Whale Alert - West Coast
We are a collaborative effort to prevent ship strikes and help save whales. The Whale Alert - West Coast program was formed to help prevent endangered whales from being injured or killed by commercial vessel strikes in the increasingly busy shipping lanes off the West Coast, particularly off California. The National Oceanic and Atmospheric Administration’s (NOAA) National Marine Fisheries Service (NMFS) has identified ship strikes are a threat to endangered blue, humpback, and fin whales in the Eastern Pacific. Between 1988 and 2012, there were at least 100 documented large whale ship strikes along the California coast. Actual numbers could be at least 10 times higher than documented.
There's an app for that. Whale Alert - West Coast aims to use science, innovative technology, and collaborative community effort to decrease ship strikes to whales. A key component of this effort is the use of downloadable apps, Whale Alert 2.0 and Spotter Pro, by nature lovers, fishers, and mariners. With these user-friendly applications, it is possible for just about anyone to report whale sightings. The Spotter Pro app is intended for use by researchers, commercial ship operators, charter fishing boat operators, whale watching naturalists, and recreational and commercial fishers, while the Whale Alert 2.0 app will be aimed for use by the general public. Both apps will be used to document whale sightings in real-time. Data collected through these apps by citizens and professionals helps NOAA fill in the information gap needed to request the U.S. Coast Guard’s Vessel Traffic Service to ask ship operators to slow down or change course as they approach areas where whales are present.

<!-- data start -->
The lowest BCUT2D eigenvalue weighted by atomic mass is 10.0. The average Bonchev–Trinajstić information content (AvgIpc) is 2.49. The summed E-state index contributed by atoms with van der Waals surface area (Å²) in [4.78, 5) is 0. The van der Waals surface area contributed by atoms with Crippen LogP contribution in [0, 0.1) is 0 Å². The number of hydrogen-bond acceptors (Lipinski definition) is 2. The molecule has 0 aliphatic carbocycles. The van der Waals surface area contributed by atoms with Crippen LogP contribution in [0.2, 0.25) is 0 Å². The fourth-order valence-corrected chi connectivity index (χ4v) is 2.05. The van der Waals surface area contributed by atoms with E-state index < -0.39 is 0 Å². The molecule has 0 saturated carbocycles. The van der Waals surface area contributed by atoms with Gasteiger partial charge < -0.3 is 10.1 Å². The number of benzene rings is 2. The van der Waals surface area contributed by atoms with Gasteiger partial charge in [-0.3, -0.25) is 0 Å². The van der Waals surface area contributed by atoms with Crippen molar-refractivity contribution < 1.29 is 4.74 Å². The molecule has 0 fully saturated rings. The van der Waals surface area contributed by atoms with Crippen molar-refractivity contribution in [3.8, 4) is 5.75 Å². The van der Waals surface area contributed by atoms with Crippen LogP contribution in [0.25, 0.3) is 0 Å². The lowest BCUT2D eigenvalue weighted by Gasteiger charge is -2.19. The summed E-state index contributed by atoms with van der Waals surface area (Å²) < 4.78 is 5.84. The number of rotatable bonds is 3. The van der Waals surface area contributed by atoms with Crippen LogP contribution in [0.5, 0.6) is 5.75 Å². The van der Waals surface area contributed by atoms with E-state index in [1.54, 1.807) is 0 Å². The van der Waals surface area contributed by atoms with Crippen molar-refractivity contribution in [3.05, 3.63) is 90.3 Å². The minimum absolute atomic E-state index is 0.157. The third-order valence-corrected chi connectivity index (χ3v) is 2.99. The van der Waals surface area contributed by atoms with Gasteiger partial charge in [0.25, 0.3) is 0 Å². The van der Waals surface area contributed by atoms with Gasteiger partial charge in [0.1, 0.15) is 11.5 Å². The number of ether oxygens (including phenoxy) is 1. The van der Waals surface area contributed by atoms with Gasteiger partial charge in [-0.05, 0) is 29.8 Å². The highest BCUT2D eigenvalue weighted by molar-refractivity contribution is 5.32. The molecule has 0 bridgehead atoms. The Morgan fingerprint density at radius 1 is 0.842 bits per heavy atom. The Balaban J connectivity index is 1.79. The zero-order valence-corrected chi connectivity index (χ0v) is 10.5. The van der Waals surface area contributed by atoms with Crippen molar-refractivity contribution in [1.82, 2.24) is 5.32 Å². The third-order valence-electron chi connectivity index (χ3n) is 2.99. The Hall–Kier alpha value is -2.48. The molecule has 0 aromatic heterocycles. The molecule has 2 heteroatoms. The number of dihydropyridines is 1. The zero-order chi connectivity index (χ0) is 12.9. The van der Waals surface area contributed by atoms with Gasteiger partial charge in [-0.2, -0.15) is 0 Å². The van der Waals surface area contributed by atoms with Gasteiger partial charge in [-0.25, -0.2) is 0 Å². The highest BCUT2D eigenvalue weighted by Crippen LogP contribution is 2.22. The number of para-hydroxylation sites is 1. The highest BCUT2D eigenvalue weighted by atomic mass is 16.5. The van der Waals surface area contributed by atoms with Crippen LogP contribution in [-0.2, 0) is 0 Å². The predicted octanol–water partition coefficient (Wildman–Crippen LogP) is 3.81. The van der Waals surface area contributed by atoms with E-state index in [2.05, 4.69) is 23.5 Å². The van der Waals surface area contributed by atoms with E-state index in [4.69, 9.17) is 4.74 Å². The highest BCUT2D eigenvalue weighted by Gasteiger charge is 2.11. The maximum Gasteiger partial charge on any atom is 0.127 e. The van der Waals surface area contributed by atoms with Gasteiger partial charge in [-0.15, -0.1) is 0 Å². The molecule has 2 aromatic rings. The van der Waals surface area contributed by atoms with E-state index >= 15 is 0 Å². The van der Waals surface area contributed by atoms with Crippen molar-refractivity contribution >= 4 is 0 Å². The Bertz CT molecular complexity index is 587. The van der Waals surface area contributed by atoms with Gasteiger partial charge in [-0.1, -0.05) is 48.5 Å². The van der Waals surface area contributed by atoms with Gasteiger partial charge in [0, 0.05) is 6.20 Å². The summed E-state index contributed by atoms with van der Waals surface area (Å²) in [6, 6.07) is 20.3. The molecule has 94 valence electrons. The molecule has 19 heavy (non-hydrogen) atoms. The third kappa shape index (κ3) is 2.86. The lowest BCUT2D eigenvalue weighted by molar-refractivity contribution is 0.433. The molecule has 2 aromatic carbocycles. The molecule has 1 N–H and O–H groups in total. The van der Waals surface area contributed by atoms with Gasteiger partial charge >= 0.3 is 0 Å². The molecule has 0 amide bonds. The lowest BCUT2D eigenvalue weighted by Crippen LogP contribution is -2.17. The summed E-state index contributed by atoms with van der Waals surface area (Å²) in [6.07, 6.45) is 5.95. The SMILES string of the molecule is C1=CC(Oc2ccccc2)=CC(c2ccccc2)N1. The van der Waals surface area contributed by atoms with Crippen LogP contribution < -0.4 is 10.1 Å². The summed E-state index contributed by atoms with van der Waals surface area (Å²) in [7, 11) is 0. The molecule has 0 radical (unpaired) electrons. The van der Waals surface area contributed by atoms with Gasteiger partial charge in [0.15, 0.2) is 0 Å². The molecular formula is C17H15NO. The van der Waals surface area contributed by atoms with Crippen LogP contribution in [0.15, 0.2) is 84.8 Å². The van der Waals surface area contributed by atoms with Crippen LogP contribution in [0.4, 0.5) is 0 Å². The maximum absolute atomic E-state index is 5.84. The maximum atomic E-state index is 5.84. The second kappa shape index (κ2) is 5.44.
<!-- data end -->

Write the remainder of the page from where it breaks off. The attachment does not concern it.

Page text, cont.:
Here’s how you can help:
ENGAGE in whale watching activities on land and at sea. Find out where and when to go and also learn to watch whales responsibly by using ocean etiquette.
LEARN about the species you’ll find on the west coast along with the latest data showing where the whales are. You’ll also learn what makes the whales so attracted to these “hot spots” along the coast.
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